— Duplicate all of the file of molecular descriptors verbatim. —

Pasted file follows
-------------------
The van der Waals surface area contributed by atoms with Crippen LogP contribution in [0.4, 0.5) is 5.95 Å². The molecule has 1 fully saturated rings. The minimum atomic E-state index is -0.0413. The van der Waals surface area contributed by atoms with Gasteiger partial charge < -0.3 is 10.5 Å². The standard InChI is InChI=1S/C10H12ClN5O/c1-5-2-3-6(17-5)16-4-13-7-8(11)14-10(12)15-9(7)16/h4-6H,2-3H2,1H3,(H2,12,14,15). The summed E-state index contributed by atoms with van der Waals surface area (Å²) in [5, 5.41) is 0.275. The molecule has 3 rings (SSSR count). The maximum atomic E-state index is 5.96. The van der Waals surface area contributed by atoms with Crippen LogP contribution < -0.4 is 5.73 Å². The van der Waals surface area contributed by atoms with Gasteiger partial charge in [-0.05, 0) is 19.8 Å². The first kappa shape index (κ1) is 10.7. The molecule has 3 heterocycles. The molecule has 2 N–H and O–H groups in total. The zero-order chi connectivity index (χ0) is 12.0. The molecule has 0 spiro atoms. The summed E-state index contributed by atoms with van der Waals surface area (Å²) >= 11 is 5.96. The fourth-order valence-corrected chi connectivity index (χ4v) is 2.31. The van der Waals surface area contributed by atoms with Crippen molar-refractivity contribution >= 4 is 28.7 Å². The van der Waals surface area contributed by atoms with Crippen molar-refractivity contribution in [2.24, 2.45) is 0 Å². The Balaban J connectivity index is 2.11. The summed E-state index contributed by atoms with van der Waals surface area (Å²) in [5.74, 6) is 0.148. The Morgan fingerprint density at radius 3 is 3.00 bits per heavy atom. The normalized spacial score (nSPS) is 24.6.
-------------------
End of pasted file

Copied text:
The van der Waals surface area contributed by atoms with Crippen LogP contribution in [0.4, 0.5) is 5.95 Å². The molecule has 1 fully saturated rings. The minimum atomic E-state index is -0.0413. The van der Waals surface area contributed by atoms with Gasteiger partial charge < -0.3 is 10.5 Å². The standard InChI is InChI=1S/C10H12ClN5O/c1-5-2-3-6(17-5)16-4-13-7-8(11)14-10(12)15-9(7)16/h4-6H,2-3H2,1H3,(H2,12,14,15). The summed E-state index contributed by atoms with van der Waals surface area (Å²) in [5, 5.41) is 0.275. The molecule has 3 rings (SSSR count). The maximum atomic E-state index is 5.96. The van der Waals surface area contributed by atoms with Crippen LogP contribution < -0.4 is 5.73 Å². The van der Waals surface area contributed by atoms with Gasteiger partial charge in [-0.05, 0) is 19.8 Å². The first kappa shape index (κ1) is 10.7. The molecule has 3 heterocycles. The molecule has 2 N–H and O–H groups in total. The zero-order chi connectivity index (χ0) is 12.0. The molecule has 0 spiro atoms. The summed E-state index contributed by atoms with van der Waals surface area (Å²) >= 11 is 5.96. The fourth-order valence-corrected chi connectivity index (χ4v) is 2.31. The van der Waals surface area contributed by atoms with Crippen molar-refractivity contribution >= 4 is 28.7 Å². The van der Waals surface area contributed by atoms with Crippen molar-refractivity contribution in [2.24, 2.45) is 0 Å². The Balaban J connectivity index is 2.11. The summed E-state index contributed by atoms with van der Waals surface area (Å²) in [5.74, 6) is 0.148. The Morgan fingerprint density at radius 3 is 3.00 bits per heavy atom. The normalized spacial score (nSPS) is 24.6.